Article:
Rename Structures

When adding Pipes and Structures to a Pipe Network, Civil 3D uses a template to automatically assign names. This is usually sufficient during initial placement, but inevitably the names will have to change in the future as the design evolves. In addition, there are many different naming patterns that might be required, for example naming Structures sequentially within a pipe run starting from the furthest downstream Structure, or following a naming pattern that aligns with a local agency's data schema. This example will demonstrate how Dynamo can be used to define any type of naming strategy apply it consistently.


🎯 Rename Pipe Network Structures in order based on the stationing of an Alignment.

Key Concepts

  • Working with Bounding Boxes

  • Filtering data using the List.FilterByBoolMask node

  • Sorting data using the List.SortByKey node

  • Generating and modifying text strings

Version Compatibility

This graph will run on Civil 3D 2020 and above.


Start by downloading the sample files below and then opening the DWG file and Dynamo graph.


Here's an overview of the logic in this graph.

  1. Select the Structures by layer

  2. Get the Structure locations

  3. Filter the Structures by offset, then sort them by station

  4. Generate the new names

  5. Rename the Structures

Let's go!

Select Structures

The first thing we need to do is select all of the Structures that we plan to work with. We'll do this by simply selecting all of the objects on a certain layer, which means that we can select Structures from different Pipe Networks (assuming they share the same layer).

  1. This node ensures that we don't accidentally retrieve any undesirable object types that might share the same layer as the Structures.

Get Structure Locations

Now that we have the Structures, we need to figure out their position in space so that we can sort them according to their location. To do this, we'll take advantage of the Bounding Box of each object. The Bounding Box of an object is the minimum-sized box that fully contains the geometric extents of the object. By computing the center of the Bounding Box, we get a pretty good approximation of the Structure's insertion point.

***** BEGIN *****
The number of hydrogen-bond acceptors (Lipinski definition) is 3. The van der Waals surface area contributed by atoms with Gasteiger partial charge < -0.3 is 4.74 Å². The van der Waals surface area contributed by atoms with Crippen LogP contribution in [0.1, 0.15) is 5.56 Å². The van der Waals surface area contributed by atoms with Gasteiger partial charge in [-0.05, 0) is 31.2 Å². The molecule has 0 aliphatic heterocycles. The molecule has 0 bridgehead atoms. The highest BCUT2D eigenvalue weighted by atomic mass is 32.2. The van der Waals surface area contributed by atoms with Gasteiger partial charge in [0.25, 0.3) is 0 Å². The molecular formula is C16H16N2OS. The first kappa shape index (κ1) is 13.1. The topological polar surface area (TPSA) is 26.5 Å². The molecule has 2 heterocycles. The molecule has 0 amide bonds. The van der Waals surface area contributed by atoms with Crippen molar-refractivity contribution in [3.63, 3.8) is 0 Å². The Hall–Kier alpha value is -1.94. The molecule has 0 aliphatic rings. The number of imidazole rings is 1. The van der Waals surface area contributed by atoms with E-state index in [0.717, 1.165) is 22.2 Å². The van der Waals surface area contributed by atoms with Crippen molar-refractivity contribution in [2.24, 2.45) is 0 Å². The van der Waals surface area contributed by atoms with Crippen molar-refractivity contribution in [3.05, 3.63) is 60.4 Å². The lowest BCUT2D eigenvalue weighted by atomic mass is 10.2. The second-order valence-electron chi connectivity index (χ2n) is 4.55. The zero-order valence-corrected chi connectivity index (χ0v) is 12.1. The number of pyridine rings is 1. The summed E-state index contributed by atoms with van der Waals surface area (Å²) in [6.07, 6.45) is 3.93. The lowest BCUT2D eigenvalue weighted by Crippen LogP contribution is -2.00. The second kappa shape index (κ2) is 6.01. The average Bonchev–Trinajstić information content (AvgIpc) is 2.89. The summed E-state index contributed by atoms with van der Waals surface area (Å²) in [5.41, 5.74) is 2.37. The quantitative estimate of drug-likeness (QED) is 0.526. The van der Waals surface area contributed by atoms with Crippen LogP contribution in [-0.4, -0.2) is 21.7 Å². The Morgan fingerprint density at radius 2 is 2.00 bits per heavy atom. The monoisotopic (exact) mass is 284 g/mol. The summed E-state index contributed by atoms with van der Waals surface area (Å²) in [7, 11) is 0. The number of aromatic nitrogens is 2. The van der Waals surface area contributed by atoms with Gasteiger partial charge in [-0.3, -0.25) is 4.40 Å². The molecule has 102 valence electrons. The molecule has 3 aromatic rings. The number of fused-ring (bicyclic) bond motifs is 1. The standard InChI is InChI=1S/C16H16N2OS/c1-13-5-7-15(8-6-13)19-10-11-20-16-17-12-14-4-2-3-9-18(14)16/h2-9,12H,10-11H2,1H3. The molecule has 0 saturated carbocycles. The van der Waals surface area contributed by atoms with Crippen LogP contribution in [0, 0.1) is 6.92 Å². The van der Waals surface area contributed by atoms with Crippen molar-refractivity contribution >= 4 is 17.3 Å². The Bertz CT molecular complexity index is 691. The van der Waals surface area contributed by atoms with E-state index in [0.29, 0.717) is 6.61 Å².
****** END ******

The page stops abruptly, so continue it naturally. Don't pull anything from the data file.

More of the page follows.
We'll use these points to get the station and offset of the Structures relative to a selected Alignment.

Filter and Sort

Here's where things start to get a little tricky. At this stage, we have a big list of all the Structures on the layer that we specified, and we chose an Alignment that we wanted to sort them along. The trouble is that there may be Structures in the list that we don't want to rename. For example, they may not be part of the particular run that we are interested in.

  1. The selected Alignment

  2. The Structures that we want to rename

  3. The Structures that should be ignored

So, we need to filter the list of Structures so that we don't consider those that are greater than a certain offset from the Alignment. This is best accomplished using the List.FilterByBoolMask node. After filtering the list of Structures, we use the List.SortByKey node to sort them by their station values.

If you're new to working with Lists, take a look at the Working with Lists section.

  1. Check to see if the Structure's offset is less than the threshold value

  2. Replace any null values with false

  3. Filter the list of Structures and stations

  4. Sort the Structures by the stations

Generate New Names

The last bit of work that we need to do is create the new names for the Structures. The format that we'll use is <alignment name>-STRC-<number>. There's a few extra nodes here to pad the numbers with extra zeros if desired (e.g., "01" instead of "1").

Rename Structures

And, last but not least, we rename the Structures.


Here's an example of running the graph using Dynamo Player.

If Dynamo Player is new to you, take a look at the Dynamo Player section.

🎉 Mission accomplished!

Bonus: Visualizing in Dynamo

It can be helpful to take advantage of Dynamo's 3D background preview to visualize the graph's intermediate outputs instead of just the final result. One easy thing we can do is show the Bounding Boxes for the Structures. In addition, this particular dataset has a Corridor in the document, so we can bring the Corridor Feature Line geometry into Dynamo to provide some context for where the Structures are located in space. If the graph is used on a dataset that doesn't have any Corridors, then these nodes will simply do nothing.

Now we can better understand how the process of filtering the Structures by offset works.


Here are some ideas for how you could expand the capabilities of this graph.

Rename the structures based on their closest Alignment rather than selecting a specific Alignment.

Rename the Pipes in addition to the Structures.

Set the layers of the Structures based on their run.

Last updated